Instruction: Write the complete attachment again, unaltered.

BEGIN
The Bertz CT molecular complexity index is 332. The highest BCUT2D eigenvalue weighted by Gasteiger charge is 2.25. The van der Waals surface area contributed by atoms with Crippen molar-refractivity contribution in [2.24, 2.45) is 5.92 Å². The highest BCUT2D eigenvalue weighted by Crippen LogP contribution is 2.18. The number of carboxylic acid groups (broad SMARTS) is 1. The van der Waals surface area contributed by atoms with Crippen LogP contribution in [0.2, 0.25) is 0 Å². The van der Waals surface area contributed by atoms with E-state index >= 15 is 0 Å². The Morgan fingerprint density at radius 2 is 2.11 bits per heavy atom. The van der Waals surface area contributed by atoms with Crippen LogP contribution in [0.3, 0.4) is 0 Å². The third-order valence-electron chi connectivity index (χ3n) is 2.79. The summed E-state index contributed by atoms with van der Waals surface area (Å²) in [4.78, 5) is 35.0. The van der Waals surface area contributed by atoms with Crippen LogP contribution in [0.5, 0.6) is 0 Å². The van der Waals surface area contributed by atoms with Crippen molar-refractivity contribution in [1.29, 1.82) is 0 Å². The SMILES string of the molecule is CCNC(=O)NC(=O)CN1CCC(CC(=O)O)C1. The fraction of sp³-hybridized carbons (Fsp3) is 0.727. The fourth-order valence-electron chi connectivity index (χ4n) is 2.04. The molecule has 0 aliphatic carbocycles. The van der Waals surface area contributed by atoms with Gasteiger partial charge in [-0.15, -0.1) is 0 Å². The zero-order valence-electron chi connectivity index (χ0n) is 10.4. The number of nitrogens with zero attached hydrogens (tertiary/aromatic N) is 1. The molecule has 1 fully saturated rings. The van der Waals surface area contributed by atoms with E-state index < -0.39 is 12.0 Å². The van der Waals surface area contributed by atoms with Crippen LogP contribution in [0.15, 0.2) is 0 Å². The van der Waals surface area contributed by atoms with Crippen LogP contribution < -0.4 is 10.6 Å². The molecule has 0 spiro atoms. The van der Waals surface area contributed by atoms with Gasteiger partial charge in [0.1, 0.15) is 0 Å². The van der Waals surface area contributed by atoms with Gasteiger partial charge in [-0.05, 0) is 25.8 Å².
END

The Bertz CT molecular complexity index is 332. The highest BCUT2D eigenvalue weighted by Gasteiger charge is 2.25. The van der Waals surface area contributed by atoms with Crippen molar-refractivity contribution in [2.24, 2.45) is 5.92 Å². The highest BCUT2D eigenvalue weighted by Crippen LogP contribution is 2.18. The number of carboxylic acid groups (broad SMARTS) is 1. The van der Waals surface area contributed by atoms with Crippen LogP contribution in [0.2, 0.25) is 0 Å². The van der Waals surface area contributed by atoms with E-state index >= 15 is 0 Å². The Morgan fingerprint density at radius 2 is 2.11 bits per heavy atom. The van der Waals surface area contributed by atoms with Crippen LogP contribution in [0.3, 0.4) is 0 Å². The third-order valence-electron chi connectivity index (χ3n) is 2.79. The summed E-state index contributed by atoms with van der Waals surface area (Å²) in [4.78, 5) is 35.0. The van der Waals surface area contributed by atoms with Crippen LogP contribution in [0.5, 0.6) is 0 Å². The van der Waals surface area contributed by atoms with Crippen molar-refractivity contribution in [1.29, 1.82) is 0 Å². The SMILES string of the molecule is CCNC(=O)NC(=O)CN1CCC(CC(=O)O)C1. The fraction of sp³-hybridized carbons (Fsp3) is 0.727. The fourth-order valence-electron chi connectivity index (χ4n) is 2.04. The molecule has 0 aliphatic carbocycles. The van der Waals surface area contributed by atoms with Gasteiger partial charge in [-0.15, -0.1) is 0 Å². The zero-order valence-electron chi connectivity index (χ0n) is 10.4. The number of nitrogens with zero attached hydrogens (tertiary/aromatic N) is 1. The molecule has 1 fully saturated rings. The van der Waals surface area contributed by atoms with E-state index < -0.39 is 12.0 Å². The van der Waals surface area contributed by atoms with Crippen LogP contribution in [0.15, 0.2) is 0 Å². The van der Waals surface area contributed by atoms with Crippen LogP contribution < -0.4 is 10.6 Å². The molecule has 0 spiro atoms. The van der Waals surface area contributed by atoms with Gasteiger partial charge in [0.1, 0.15) is 0 Å². The van der Waals surface area contributed by atoms with Gasteiger partial charge in [-0.05, 0) is 25.8 Å².